The Americans wager that they can exercise veto power over African political alignments by force of arms, through AFRICOM’s massive military infiltration of the region.
“The ‘West’s’ political economies are spent forces, incapable of either keeping up with China’s phenomenal domestic growth or of competing with China in what used to be called the Third World.”
Donald Trump last week trotted out his war dog, National Security Advisor John Bolton, to growl and snarl over China’s attempts to “gain a competitive advantage” in Africa through “predatory” practices that supposed include “bribes, opaque agreements, and the strategic use of debt to hold states in Africa captive” to Beijing’s global schemes.
Bolton gave his speech at the right-wing Heritage Foundation, a place that specializes in crafting social policies that appeal to white supremacist majorities within the U.S. domestic order. He could be confident that the Heritage audience knows little about the actual state of the world, holds facts in low regard, and gives less than a damn about Africa. There was no need for Bolton, the man with the comic mustache, to make sense with this crowd, so he didn’t even try.
The net effect of China’s investments in Africa, said the nonsensical Bolton, has been to “stunt” Africa’s economic growth. Only blocks away from the Heritage Foundation, in Washington, the staff and officers of the International Monetary Fund — the guys that actually do hold much of Africa and the developing world “captive” with loan structures and political conditions that stunt the ability of governments to serve their people — had quite a different assessment of China’s impact on the African continent, whose dramatic growth coincides with Beijing’s rise to number one investor.
“China actually increased its contribution to the growth of sub-Saharan African exports, which helped cushion the impact on sub-Saharan Africa growth during the Great Recession.”
“Access to new markets for its raw materials has spurred Africa’s exports, which quintupled in real value over the past twenty years ,” the staffers wrote in their inhouse IMFBlog . “But maybe even more importantly, sub-Saharan Africa’s trade engagement with China and other new trading partners has reduced the volatility in its exports. This helped cushion the impact of the global economic crisis in 2008 and 2009, when advanced economies experienced a deep economic deceleration, and thus curbed their demand for imports. At the same time, China actually increased its contribution to the growth of sub-Saharan African exports, which helped cushion the impact on sub-Saharan Africa growth during the Great Recession. On the import side, access to cheap Chinese consumer goods, from clothing to mopeds, has boosted African living standards and contributed to low and stable inflation.”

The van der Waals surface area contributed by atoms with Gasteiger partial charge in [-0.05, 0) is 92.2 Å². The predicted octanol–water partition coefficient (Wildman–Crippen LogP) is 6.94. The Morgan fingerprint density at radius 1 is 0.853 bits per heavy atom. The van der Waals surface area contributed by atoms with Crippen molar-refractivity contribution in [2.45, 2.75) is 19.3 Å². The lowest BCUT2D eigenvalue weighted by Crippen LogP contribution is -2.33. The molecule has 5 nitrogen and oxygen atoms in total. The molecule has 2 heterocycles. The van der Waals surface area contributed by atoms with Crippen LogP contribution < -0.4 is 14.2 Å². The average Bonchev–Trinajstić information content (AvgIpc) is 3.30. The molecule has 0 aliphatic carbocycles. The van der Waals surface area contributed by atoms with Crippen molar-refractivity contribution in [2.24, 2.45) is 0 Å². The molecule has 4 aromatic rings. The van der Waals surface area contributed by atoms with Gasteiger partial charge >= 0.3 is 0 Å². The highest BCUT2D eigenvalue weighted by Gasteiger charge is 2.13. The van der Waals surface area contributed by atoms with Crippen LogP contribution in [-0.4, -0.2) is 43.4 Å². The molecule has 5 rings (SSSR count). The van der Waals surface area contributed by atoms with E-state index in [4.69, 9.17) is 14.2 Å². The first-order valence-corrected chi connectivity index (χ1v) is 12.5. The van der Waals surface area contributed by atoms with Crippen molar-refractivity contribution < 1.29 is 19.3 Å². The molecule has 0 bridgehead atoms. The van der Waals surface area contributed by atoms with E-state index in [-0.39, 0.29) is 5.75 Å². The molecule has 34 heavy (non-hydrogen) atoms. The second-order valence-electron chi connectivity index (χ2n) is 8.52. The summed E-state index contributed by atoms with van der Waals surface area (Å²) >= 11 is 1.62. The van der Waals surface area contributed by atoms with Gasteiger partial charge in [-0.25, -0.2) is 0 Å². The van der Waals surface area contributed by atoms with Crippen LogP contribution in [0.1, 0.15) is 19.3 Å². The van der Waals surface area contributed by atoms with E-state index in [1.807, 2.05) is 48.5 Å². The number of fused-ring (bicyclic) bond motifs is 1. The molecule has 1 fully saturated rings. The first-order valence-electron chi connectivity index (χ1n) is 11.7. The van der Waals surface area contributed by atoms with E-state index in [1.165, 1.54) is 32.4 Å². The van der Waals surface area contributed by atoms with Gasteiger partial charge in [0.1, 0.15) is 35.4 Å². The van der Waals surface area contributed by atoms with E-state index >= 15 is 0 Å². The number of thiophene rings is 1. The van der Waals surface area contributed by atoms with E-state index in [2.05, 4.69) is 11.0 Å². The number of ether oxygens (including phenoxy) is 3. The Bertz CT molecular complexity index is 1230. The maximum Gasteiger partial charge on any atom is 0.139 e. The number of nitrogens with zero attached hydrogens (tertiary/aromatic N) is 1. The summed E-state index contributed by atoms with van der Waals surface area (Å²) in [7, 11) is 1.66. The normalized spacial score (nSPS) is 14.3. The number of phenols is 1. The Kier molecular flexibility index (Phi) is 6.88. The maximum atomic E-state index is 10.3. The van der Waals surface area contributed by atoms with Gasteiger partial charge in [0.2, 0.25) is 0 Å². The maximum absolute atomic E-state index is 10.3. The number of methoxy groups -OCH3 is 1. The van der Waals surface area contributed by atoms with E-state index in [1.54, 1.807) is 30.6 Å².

China and its “command economy” fared far better than the rest of the world in coping with the “American disease” – the near melt-down of capitalist financial markets in 2008-09 – and thus was able to provide Africa and its other trading partners some respite from the chaos and near collapse that enveloped the West. Most importantly, the Chinese offered what even the Americans concede is a “no-strings” arrangement, attaching no political conditions to their loans and projects.
“China was able to provide Africa and its other trading partners some respite from the chaos and near collapse that enveloped the West.”
To be sure, China’s voracious appetite for raw materials to fuel its own miraculous growth is central to its global trade strategy. But the folks at Bloomberg, the American oligarch-owned financial network, testify to the broad and deep character of China’s African trade and investment policy.
“Although securing access to natural resources is surely one of China’s goals, its investments in Africa go beyond extractive industries,” wrote Bloomberg opinion columnist Noah Smith , in September of this year. “The sectors receiving the most Chinese money have been business services, wholesale and retail, import and export, construction, transportation, storage and postal services, with mineral products coming in fifth. In Ethiopia, China is pouring money into garment manufacturing — the traditional first step on the road to industrialization.”
There is no question that China’s deep penetration of African markets has caused lots of dislocation of existing African enterprises, or that China’s policy of importing its own workforces to staff major projects is cause for resentment among Africans in need of work. It is also true that Chinese entrepreneurs have flooded the nooks and crannies of many African economies, sometimes crowding out real or potential local small businesspeople. But it is generally agreed that China’s trade policies in Africa are not coercive or marked by “bribes, opaque agreements, and the strategic use of debt to hold states in Africa captive,” as Bolton alleges. Rather, as Black Alliance for Peace (BAP) lead organizer Ajamu Baraka writes in this week’s issue of BAR,
“China provides African states a modicum of space to exercise more effective national sovereignty than had ever been afforded them by the European colonial powers that carved up and unmercifully exploited African labor and land.”
“Although securing access to natural resources is surely one of China’s goals, its investments in Africa go beyond extractive industries.”
As if Africa and the world need to be reminded, it was European colonialism that robbed Africa of people and resources for hundreds of years. Colonial powers claim the right to exclusively exploit the material and human resources of colonized peoples, to treat whole regions of the world as national property. The U.S., as the world’s premier white settler state, assumed the mantle of protector of the international white supremacist order after World War Two, from which it emerged as the top industrial power. In the 21stcentury, however, the U.S. imperialist overlord has been crippled by the accumulated contradictions of late stage capitalism and its own hyper-corruption and racism-induced cognitive incapacities (of which Bolton and Trump are prime, almost farcical examples).